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How to successfully publish interdisciplinary research: learning from an Ecology and Society Special Feature

Christian Pohl, Transdisciplinarity Lab USYS TdLab, Department of Environmental Systems Science, ETH Zurich; Network for Transdisciplinary Research td-net, Swiss Academies of Arts and Sciences
Gabriela Wuelser, Network for Transdisciplinary Research td-net, Swiss Academies of Arts and Sciences
Peter Bebi, WSL-Institute for Snow and Avalanche Research SLF
Harald Bugmann, Forest Ecology, Department of Environmental Systems Science, ETH Zurich
Alexandre Buttler, Ecole Polytechnique Fédérale de Lausanne EPFL, School of Architecture, Civil and Environmental Engineering ENAC, Laboratory of Ecological Systems ECOS; Swiss Federal Institute for Forest, Snow and Landscape Research WSL; Laboratoire de Chrono-Environnement, UMR CNRS 6249, UFR des Sciences et Techniques
Ché Elkin, Ecosystem Science and Management, University of Northern British Columbia; Forest Ecology, Department of Environmental Systems Science, ETH Zurich
Adrienne Grêt-Regamey, Planning of Landscape and Urban Systems, Department of Civil, Environmental and Geomatic Engineering, ETH Zurich
Christian Hirschi, Environmental Policy and Economics, Department of Environmental Systems Science, ETH Zurich
Quang Bao Le, Department of Environmental Systems Science, ETH Zurich; CGIAR Program in Dryland Systems
Alexander Peringer, Ecole Polytechnique Fédérale de Lausanne EPFL, School of Architecture, Civil and Environmental Engineering ENAC, Laboratory of Ecological Systems ECOS; Swiss Federal Institute for Forest, Snow and Landscape Research WSL
Andreas Rigling, Swiss Federal Institute for Forest, Snow and Landscape Research WSL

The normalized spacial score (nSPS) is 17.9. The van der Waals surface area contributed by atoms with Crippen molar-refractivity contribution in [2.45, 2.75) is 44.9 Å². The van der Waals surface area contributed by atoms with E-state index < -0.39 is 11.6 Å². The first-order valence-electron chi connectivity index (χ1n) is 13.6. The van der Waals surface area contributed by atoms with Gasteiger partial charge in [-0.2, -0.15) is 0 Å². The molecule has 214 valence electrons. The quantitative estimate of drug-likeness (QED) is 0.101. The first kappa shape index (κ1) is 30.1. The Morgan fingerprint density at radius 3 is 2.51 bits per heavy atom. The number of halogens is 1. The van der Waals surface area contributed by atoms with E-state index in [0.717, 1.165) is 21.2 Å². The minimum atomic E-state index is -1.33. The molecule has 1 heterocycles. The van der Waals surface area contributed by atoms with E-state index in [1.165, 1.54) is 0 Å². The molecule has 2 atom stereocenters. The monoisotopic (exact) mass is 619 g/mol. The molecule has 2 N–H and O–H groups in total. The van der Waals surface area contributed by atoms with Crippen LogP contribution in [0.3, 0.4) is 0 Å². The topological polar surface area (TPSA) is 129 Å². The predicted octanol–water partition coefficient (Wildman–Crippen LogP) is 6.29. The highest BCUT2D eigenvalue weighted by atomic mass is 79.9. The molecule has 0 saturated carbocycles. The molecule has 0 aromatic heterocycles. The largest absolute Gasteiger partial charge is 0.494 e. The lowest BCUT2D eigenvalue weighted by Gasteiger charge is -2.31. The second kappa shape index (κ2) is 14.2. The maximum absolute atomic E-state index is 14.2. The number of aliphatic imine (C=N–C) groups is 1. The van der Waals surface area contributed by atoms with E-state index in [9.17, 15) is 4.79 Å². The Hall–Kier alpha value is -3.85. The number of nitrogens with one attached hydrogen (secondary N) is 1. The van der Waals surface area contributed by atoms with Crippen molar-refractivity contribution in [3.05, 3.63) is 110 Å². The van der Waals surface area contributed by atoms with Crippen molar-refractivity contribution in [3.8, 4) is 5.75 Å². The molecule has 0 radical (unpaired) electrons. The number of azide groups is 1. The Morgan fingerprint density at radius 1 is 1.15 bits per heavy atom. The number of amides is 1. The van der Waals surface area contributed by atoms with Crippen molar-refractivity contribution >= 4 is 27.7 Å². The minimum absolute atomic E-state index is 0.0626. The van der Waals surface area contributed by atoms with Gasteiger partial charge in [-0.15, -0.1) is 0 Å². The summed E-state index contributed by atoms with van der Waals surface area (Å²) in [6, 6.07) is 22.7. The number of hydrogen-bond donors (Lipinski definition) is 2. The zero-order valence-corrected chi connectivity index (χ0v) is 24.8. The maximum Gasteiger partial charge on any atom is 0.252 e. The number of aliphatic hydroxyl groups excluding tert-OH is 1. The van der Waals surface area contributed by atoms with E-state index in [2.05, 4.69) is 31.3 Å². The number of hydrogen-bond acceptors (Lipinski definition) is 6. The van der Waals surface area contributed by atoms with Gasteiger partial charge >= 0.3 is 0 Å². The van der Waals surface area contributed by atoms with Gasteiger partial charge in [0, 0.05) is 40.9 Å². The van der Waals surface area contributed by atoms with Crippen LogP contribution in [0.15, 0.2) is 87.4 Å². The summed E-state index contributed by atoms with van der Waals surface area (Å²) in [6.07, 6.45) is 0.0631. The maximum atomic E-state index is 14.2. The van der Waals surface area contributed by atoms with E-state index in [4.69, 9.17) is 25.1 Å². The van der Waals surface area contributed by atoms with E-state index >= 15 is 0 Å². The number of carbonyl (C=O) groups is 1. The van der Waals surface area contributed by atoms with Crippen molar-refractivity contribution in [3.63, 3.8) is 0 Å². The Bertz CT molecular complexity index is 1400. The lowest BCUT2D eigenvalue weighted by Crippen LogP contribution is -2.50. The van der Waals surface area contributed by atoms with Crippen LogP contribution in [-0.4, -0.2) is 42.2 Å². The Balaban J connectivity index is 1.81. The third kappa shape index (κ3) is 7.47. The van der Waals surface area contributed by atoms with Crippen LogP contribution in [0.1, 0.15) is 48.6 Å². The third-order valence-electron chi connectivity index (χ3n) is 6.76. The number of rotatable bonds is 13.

Roman Seidl, Department of Environmental Systems Science, ETH Zurich
Robert Huber, Swiss Federal Institute for Forest, Snow and Landscape Research WSL

DOI: http://dx.doi.org/10.5751/ES-07448-200223

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Abstract

What are the factors that hinder or support publishing interdisciplinary research? What does a successful interdisciplinary publishing process look like? We address these questions by analyzing the publishing process of the interdisciplinary research project titled “Mountland.” Project researchers published most of their main results as a Special Feature of Ecology and Society. Using the story wall method and qualitative content analysis, we identified ten factors contributing to the success or failure of publishing interdisciplinary research. They can be assigned to four groups of resources: scientific resources, i.e., previous joint research, simultaneously written manuscripts; human resources, i.e., coordination, flexibility, composition of the team; integrative resources, i.e., vision of integration, chronology of results; and feedback resources, i.e., internal reviews, subject editors, external reviewers. According to this analysis, an ideal-typical publishing process necessitates, among other things, (1) a strong, interdisciplinary coordinator, (2) a clear shared vision of integration and a common framework, (3) flexibility in terms of money and time, (4) a certain sense of timing regarding when and how to exchange results and knowledge, (5) subject editors who are familiar with the specific project and its interdisciplinary merits, and (6) reviewers who are open minded about interdisciplinary efforts.

Key words

hindering and supporting factors; interdisciplinary publishing; Mountland

Copyright © 2015 by the author(s). Published here under license by The Resilience Alliance. This article  is under a Creative Commons Attribution-NonCommercial 4.0 International License.  You may share and adapt the work for noncommercial purposes provided the original author and source are credited, you indicate whether any changes were made, and you include a link to the license.

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Ecology and Society. ISSN: 1708-3087